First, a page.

After Dark

Richard James has long been a pioneer in the ever-changing notion of men’s eveningwear, writes Stephen Doig in the Richard James book

In the Golden Age of Hollywood, there was a very definite sense of what ‘red carpet’ dressing meant for those MGM matinee idols: a classic tuxedo, a sense of formality, an expression of structured, solid tailoring. Skip to the present day and the rules – as with so many pockets of men’s style – have been entirely turned on their head; men today are as likely to don a lightweight polo-neck knit with a shawl-collar jacket as they are black tie. Frankly, today’s dress codes require a degree to decipher them and, if you lean towards a more outré style, wearing a jacket with nothing at all underneath is de rigueur – just ask Lewis Hamilton.

While this sort of behaviour might belong to the more theatrical end of the eveningwear spectrum, it would be fair to say that Richard James has always championed a more unique after-dark proposal for men.

An innate sense of glamour has always been integral to the label’s  James’ work – see the searing, bright tones and the showman ensembles for Sir Elton John, Sir Mick Jagger and P Diddy. And glamorous style is never more evident than in its his clothes for the evening. While Savile Row had traditionally defined that particular arm of menswear as a stiff black tie or white-tie-and-tails affair, with all the rigidity of a PG Wodehouse caricature, Richard James was quietly and deftly re-imagining how men wanted to present themselves when they shifted from daytime mode; a shot of metallic on a jacket for a discreet shimmer here, a T-shirt with a tuxedo jacket there.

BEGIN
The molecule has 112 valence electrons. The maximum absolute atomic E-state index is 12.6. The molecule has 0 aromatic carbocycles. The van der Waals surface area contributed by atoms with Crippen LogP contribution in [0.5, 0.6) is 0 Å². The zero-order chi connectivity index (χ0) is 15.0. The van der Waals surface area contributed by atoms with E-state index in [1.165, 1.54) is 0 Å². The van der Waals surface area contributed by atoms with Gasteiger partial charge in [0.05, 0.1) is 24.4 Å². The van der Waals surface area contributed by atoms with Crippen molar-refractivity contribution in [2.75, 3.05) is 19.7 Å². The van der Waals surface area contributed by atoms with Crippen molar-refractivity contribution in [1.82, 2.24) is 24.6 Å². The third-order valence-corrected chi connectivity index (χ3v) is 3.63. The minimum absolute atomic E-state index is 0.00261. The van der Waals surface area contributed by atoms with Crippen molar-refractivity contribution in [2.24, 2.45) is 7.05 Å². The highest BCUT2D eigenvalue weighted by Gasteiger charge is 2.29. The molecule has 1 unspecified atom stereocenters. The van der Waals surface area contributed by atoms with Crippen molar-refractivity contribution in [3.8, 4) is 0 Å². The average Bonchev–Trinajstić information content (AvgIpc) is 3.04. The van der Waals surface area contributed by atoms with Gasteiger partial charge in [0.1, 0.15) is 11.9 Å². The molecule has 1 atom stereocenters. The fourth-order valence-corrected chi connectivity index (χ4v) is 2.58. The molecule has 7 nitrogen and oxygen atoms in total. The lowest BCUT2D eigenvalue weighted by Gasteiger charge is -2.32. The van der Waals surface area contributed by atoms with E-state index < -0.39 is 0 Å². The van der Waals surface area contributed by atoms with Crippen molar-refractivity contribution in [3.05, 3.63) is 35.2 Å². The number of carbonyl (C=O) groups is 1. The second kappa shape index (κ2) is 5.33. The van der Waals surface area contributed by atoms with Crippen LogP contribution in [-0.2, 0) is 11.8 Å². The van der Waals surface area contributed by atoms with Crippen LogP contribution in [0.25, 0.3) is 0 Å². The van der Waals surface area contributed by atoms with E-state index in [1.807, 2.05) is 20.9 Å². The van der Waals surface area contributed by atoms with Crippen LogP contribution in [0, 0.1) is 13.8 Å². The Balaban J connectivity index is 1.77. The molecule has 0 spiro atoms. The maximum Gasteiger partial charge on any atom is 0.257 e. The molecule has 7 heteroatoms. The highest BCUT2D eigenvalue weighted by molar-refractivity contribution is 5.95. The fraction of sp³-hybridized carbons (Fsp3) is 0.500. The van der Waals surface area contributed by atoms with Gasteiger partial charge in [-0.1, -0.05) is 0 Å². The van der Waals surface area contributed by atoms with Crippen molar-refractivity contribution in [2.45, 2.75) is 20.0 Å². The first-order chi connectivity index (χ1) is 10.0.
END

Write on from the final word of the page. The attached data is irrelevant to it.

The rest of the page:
The signature camouflage motifs on wool suits – part of the renegade approach that I like to think had admirals choking on their kippers on their morning saunter down the Row – were parlayed into silk tuxedo jackets in rich colours. Indeed, as if to prove that this style still has the power to subvert, British rapper Tinie Tempah lit up the paparazzi’s flashbulbs when he donned a khaki version of a Richard James camo suit in 2012, pairing it with a black vest and loafers.

The hallmark of Richard James’s evening tailoring has always been a dialogue between a kind of peacock exuberance and masculine propriety. A single-breasted, shawl-collar jacket with matching trousers might come in powder blue, but the proportions are pin-sharp – defined shoulders, a narrow waist and a long seat on the jacket to create a stately, solid torso.

A suit might come in plush, lustrous velvet, but the subtle tones of pale straw and dark teal temper the effect from venturing into "razzle dazzle ’em" territory. And, as a final punctuation mark, Richard James has long dallied with a more relaxed shoe – a matching evening slipper that reveals the ankle (the scandal), or even an espadrille. It is after dark, after all, that most rules are broken; a tenet that Richard James has long understood and celebrated.

Stephen Doig is the men’s style editor and assistant luxury editor at The Telegraph.

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